Like most  people born and bred in Tasmania, I have a number of treasured Huon pine  items in my home (now in the NSW Blue Mountains).

I have just finished reading a book by Brenden Ward  about a fabulous grand piano made a few years ago  from salvaged Huon pine.  Appropriately, the maker, Wayne Stuart,  was also  Tasmanian. To my amazement Wayne grew up on a farm at tiny North Motton, where my father was born.  The first piano he heard playing was from his Shadbolt neighbours, who were my relatives. ‘Before too long, curiosity got the better of him and that upright belonging to the Shadbolts was in pieces.‘  Young Wayne wanted to find out how it worked. ‘He wanted to play one. Better still, he wanted to build one.‘ (The Beethoven Obsession, page 13)

One of the first pieces of furniture made from the ancient, slow growing  trees was a coffin. It was  for Tasmania’s first Lieutenant Governor, David Collins, who died in 1810.


David Collins, whose coffin was made of Huon pine.


Here an interesting report published about Huon pine in 1816.  I have provided a ‘translation’ as it’s rather difficult to read.

The resources of the Isle of Van Diemen are daily developing; two harbours by the bold and enterprising perseverance of an individual. in a whale-boat, have been discovered on the bleak and western shores of the Isle.- Southernmost of those harbours named Port Davey, is of the utmost importance  to the navigator, and lies  about nine miles to the northward of South West Cape; and is a most excellent harbour divided into two arms extending  some nine miles into the country. – On the shores of this harbour are great quantities of the timber named Huon Pine  – the superior value of this wood for every purpose of joiners and cabinet work, from the closeness, regularity, and beauty of the grain is generally acknowledged – it will also be eminently serviceable in building boats, especially whale-boats,  from its lightness, buoyancy. and indestructibility from worms – it thus becomes a valuable article to the architect, boat-builder, and merchant.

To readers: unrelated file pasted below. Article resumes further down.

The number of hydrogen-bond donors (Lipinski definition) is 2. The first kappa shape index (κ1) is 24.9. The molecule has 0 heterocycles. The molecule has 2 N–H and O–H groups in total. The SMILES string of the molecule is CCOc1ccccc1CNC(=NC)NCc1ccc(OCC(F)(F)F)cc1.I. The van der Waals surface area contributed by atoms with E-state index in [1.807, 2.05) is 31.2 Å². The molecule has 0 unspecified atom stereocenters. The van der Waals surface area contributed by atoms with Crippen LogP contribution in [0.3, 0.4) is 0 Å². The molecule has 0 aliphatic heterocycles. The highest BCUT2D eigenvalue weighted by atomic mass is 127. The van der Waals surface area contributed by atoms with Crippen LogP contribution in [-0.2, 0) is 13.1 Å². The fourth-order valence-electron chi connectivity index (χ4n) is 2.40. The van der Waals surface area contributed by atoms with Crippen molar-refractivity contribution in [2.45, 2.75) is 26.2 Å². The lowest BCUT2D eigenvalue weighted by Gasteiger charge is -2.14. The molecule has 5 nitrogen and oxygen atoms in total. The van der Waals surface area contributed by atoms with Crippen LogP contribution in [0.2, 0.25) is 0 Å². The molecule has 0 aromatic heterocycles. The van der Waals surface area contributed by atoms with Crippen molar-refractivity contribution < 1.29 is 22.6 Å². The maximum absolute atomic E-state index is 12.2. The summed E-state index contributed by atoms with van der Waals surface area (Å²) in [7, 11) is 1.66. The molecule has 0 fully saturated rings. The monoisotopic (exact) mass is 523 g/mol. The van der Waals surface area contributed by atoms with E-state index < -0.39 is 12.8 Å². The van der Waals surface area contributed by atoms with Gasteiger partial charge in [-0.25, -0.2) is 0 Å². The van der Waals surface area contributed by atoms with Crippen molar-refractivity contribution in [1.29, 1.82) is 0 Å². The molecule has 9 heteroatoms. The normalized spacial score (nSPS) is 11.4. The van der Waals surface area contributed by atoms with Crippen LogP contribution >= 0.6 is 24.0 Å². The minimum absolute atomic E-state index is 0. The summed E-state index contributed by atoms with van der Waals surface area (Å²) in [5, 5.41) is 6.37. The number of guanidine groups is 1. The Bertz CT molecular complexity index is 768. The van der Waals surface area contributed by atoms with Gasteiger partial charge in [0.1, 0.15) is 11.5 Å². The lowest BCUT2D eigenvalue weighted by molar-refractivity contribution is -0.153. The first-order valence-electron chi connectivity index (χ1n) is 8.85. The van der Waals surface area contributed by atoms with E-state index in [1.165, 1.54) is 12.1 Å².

The wood was mentioned in the first year of the Collins’ governorship, 1804. The diary of Rev, Robert Knopwood chaplain at Hobart Town, records that with two others he had been supplied with a boat and crew to investigate what is now known as D’entrecasteax channel. The party landed on Bruny Island and spent the next few days on the Huon river. He wrote, ‘I bought Huon pine home with me, the first seen.’   The unique grain of the wood was examined by interested parties who recognized its possibilities.

The botanical name for Huon pine, which is not really a true pine,  is Lagarostrobos franklinii. It was named in honour of another early Lieutenant Governor, John Franklin.

A famous old Huon pine ketch was made for Lady Jane Franklin in 1840. She named it Huon Pine, and used it as a yacht during her time in Hobart. It later became a working vessel in the timber trade.

Here is a recently constructed model whale-boat I spotted for sale on Gumtree.

Model of a whaleboat made of Huon pine.

And on the same site, a much, much earlier chest of drawers from the 1860s. Look at that gorgeous, deep honey colour.

Antique, chest of drawers made from Huon pine.


By the nineteen twenties the demand for Huon pine was enormous;

Fast forward 160 or so years and we are back with Wayne Stuart and his amazing grand piano. The unusual thing about it, apart from the wood used, is that it has 108 keys instead of the usual 88, a world first. This means the piano has a nine octave range.

The concert grand piano made by Wayne Stuart from Huon Pine.



Over logging meant that Huon pine was in grave danger of being completely wiped out…the Thylacine of the plant world. Thankfully, only salvaged timber can be used now;


How wonderful that a farm boy from a small rural community in Tasmania could follow his dreams and produce a beautiful, innovative instrument showcasing Huon pine.




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